An further, an invitation: do leave a comment here with recommendations, of any period, genre or whatever, of any type of books, plays, films, music, art, etc., from all the other countries in the world. Imagine, as John Cage said, that the US is just one country in the world, no more, no less.

None of this will stop Trump, for sure, nor is it a substitute for pressing political action. But just perhaps, if a great many made a conscious effort in this respect, the hegemonic power of the United States in general upon people’s minds might be diminished and become more proportionate to its undoubted cultural achievements.


Bright Futures, Dark Pasts: Michael Finnissy at 70 – Jan 19/20, Conference/Concerts at City University

Click here to book tickets for the conference and/or the concerts.

On Thursday January 19th and Friday January 20th, 2017, City, University of London is hosting a conference entitled Bright Futures, Dark Pasts: Michael Finnissy at 70.  This will feature a range of scholarly papers on a variety of aspects of Finnissy’s work – including his use of musical objets trouvés, engagement with folk music, sexuality, the influence of cinema, relationship to other contemporary composers, issues of marginality, and his work in performance. There will be three concerts, featuring his complete works for two pianos and piano duet, played by the composer, Ian Pace, and Ben Smith; a range of solo, chamber and ensemble works; and a complete performance (from 14:00-21:00 on Friday 20th) of his epic piano cycle The History of Photography in Sound by Ian Pace. The concerts include the world premieres of Finnissy’s Zortziko (2009) for piano duet and Kleine Fjeldmelodie (2016-17) for solo piano, the UK premiere of Duet (1971-2013) and London premieres of Fem ukarakteristisek marsjer med tre tilføyde trioer (2008-9) for piano duet, Derde symfonische etude (2013) for two pianos,  his voice/was then/here waiting (1996) for two pianos, and Eighteenth-Century Novels: Fanny Hill (2006) for two pianos. There will also be a rare chance to hear Finnissy’s Sardinian-inspired Anninnia (1981-2) for voice and piano, for the first time in several decades.

Keynote speakers will be Roddy Hawkins (University of Manchester), Gregory Woods (Nottingham Trent University, author of Homintern) and Ian Pace (City, University of London). The composer will be present for the whole event, and will perform and be interviewed by Christopher Fox (Brunel University) on his work and the History in particular.

The composer and photographer Patrícia Sucena de Almeida, who studied with Finnissy between 2000 and 2004, has created a photographic work, continuum simulacrum (2016-17) inspired by The History of Photography in Sound and particularly Chapter 6 (Seventeen Immortal Homosexual Poets). The series will be shown on screens in the department and samples of a book version will be available.

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Patrícia Sucena de Almeida, from continuum simulacrum (2016-17).

The full programme can be viewed below. This conference also brings to a close Ian Pace’s eleven-concert series of the complete piano works of Finnissy.

A separate blog post will follow on The History of Photography in Sound.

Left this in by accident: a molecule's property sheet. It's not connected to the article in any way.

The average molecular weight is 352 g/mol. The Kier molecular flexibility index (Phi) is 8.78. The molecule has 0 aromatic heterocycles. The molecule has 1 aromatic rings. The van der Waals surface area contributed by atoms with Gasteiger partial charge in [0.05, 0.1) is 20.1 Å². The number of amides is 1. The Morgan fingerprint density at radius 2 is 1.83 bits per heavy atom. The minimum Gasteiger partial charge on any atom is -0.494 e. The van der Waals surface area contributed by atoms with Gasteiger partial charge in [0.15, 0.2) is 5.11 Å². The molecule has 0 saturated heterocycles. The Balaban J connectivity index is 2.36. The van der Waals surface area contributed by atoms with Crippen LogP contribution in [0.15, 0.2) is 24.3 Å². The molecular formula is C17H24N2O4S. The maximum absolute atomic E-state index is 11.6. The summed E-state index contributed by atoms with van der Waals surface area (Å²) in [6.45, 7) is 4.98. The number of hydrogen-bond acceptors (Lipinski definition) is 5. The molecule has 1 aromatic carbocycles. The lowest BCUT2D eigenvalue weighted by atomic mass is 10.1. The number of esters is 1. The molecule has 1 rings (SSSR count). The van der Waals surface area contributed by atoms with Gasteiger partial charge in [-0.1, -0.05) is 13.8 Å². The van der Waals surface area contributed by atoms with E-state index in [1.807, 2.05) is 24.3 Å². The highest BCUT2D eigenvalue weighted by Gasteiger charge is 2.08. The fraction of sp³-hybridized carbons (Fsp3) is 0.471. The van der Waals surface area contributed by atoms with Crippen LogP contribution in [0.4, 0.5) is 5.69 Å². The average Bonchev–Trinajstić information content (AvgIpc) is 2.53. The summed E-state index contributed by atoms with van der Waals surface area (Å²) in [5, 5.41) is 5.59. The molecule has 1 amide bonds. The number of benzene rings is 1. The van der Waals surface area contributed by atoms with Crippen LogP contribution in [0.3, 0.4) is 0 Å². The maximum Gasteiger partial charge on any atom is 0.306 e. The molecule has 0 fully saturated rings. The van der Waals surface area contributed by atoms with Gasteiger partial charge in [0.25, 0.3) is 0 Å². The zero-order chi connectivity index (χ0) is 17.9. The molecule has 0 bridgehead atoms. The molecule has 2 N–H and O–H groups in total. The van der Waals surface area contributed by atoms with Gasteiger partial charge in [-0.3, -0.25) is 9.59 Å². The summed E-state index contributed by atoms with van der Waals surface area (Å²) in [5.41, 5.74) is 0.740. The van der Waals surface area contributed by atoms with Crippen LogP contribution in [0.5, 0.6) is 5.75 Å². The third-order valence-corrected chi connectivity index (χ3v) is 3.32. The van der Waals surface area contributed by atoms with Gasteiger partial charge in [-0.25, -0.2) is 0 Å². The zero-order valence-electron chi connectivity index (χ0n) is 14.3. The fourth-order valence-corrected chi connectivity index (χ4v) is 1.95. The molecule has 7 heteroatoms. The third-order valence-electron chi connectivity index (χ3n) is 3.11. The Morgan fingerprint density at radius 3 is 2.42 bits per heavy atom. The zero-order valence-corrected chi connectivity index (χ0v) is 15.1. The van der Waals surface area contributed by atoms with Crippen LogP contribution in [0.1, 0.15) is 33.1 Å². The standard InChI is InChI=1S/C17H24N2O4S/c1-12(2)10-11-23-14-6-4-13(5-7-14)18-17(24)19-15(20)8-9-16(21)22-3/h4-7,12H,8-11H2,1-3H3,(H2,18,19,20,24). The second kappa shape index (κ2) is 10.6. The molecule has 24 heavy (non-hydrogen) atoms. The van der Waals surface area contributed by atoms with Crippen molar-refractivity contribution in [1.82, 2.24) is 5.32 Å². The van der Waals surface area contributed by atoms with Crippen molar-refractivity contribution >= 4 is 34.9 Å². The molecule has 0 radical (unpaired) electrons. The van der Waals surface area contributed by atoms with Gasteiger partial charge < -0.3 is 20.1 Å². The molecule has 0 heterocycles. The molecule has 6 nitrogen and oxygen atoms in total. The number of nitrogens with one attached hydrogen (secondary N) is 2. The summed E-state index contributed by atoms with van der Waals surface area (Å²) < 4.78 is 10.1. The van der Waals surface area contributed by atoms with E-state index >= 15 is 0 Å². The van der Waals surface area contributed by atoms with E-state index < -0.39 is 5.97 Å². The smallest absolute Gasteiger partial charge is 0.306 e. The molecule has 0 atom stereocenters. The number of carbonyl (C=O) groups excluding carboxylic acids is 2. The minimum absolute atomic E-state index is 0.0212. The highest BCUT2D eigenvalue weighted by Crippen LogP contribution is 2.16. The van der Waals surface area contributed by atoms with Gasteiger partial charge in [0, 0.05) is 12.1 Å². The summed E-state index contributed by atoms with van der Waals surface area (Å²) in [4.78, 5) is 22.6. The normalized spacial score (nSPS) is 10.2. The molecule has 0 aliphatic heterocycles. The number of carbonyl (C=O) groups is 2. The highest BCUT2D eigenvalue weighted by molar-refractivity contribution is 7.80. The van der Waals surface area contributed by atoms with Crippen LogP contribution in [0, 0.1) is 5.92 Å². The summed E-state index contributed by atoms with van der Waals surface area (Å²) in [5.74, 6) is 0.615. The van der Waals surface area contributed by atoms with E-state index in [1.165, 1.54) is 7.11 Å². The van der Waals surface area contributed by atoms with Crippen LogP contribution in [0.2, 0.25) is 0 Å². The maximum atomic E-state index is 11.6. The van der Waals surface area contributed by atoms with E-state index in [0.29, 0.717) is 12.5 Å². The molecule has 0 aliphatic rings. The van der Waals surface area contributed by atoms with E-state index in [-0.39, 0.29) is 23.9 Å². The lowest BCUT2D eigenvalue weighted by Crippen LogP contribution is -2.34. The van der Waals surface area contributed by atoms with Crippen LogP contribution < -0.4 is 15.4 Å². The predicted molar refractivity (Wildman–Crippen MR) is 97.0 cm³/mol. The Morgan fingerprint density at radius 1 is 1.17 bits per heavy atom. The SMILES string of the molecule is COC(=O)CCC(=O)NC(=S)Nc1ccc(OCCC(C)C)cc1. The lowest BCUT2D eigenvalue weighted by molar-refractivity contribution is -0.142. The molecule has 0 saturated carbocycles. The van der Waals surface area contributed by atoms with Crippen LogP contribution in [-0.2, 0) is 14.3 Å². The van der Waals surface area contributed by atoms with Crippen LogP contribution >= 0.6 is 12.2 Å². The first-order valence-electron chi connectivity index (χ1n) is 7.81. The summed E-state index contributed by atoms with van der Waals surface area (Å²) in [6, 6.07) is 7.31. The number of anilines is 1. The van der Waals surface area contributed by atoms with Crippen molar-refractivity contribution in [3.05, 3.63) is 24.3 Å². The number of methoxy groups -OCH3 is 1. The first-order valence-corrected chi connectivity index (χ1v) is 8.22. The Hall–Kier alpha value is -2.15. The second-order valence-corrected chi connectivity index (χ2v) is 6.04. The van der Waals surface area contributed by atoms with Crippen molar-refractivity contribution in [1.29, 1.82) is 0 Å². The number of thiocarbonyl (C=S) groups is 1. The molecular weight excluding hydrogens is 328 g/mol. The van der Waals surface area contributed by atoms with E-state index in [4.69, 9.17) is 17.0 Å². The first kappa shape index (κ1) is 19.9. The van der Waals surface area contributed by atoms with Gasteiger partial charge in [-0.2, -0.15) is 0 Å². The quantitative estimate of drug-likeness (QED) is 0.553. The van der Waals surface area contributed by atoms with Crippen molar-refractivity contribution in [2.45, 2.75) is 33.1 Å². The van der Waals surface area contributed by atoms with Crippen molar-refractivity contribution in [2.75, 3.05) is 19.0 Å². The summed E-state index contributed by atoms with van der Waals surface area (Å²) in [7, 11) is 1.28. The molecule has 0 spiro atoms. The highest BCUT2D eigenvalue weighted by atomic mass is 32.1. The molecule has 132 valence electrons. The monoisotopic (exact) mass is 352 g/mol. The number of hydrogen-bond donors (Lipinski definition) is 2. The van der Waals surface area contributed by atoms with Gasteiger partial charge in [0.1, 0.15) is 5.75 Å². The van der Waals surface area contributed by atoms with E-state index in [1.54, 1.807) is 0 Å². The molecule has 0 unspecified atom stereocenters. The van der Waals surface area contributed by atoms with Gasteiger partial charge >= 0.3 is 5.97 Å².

Click here to book tickets for the conference and/or the concerts.

 

All events take place at the Department of Music, College Building, City, University of London, St John Street, London EC1V 4PB.  

Thursday January 19th, 2017

 09:00-09:30 Room AG09.
Registration and TEA/COFFEE.

09:30-10:00  Performance Space.
Introduction and tribute to Michael Finnissy by Ian Pace and Miguel Mera (Head of Department of Music, City, University of London).

10:00-12:00  Room AG09. Chair: Aaron Einbond.
Larry Goves (Royal Northern College of Music), ‘Michael Finnissy & Wolfgang Amadeus Mozart: the composer as anthropologist’.

Maarten Beirens (Amsterdam University), ‘Questioning the foreign and the familiar: Interpreting Michael Finnissy’s use of traditional and non-Western sources’

Lauren Redhead (Canterbury Christ Church University), ‘The Medium is Now the Material: The “Folklore” of Chris Newman and Michael Finnissy’.

Followed by a roundtable discussion between the three speakers and composer and Finnissy student Claudia Molitor (City, University of London), chaired by Aaron Einbond.

 

12:00-13:00  Foyer, Performance Space.
LUNCH.

13:1014:15 Performance Space.
Concert 1: Michael Finnissy: The Piano Music (10). Michael Finnissy, Ian Pace and Ben Smith play Finnissy’s works for two pianos or four hands.

Michael Finnissy, Wild Flowers (1974) (IP/MF)
Michael Finnissy, Fem ukarakteristisek marsjer med tre tilføyde trioer (2008-9) (BS/IP) (London premiere)
Michael Finnissy, Derde symfonische etude (2013) (BS/IP) (London premiere)
Michael Finnissy, Deux jeunes se promènent à travers le ciel 1920 (2008) (IP/BS)
Michael Finnissy, his voice/was then/here waiting (1996) (IP/MF) (UK premiere)
Michael Finnissy, Eighteenth-Century Novels: Fanny Hill (2006) (IP/MF) (London premiere)

max-ernst-deux-jeuns

Max Ernst, Deux jeunes se promènent à travers le ciel (1920)

 

14:30-15:30 Room AG09. Chair: Lauren Redhead (Canterbury Christ Church University).Keynote: Roddy Hawkins (University of Manchester): ‘Articulating, Dwelling, Travelling: Michael Finnissy and Marginality’.

15:30-16:00  Foyer, Performance Space.
TEA/COFFEE.

16:00-17:00 Room AG09. Chair: Roddy Hawkins (University of Manchester).
Keynote: Ian Pace (City, University of London): ‘Michael Finnissy between Jean-Luc Godard and Dennis Potter: appropriation of techniques from cinema and TV’ 

17:00-18:00 Room AG09. Chair: Christopher Fox (Brunel University).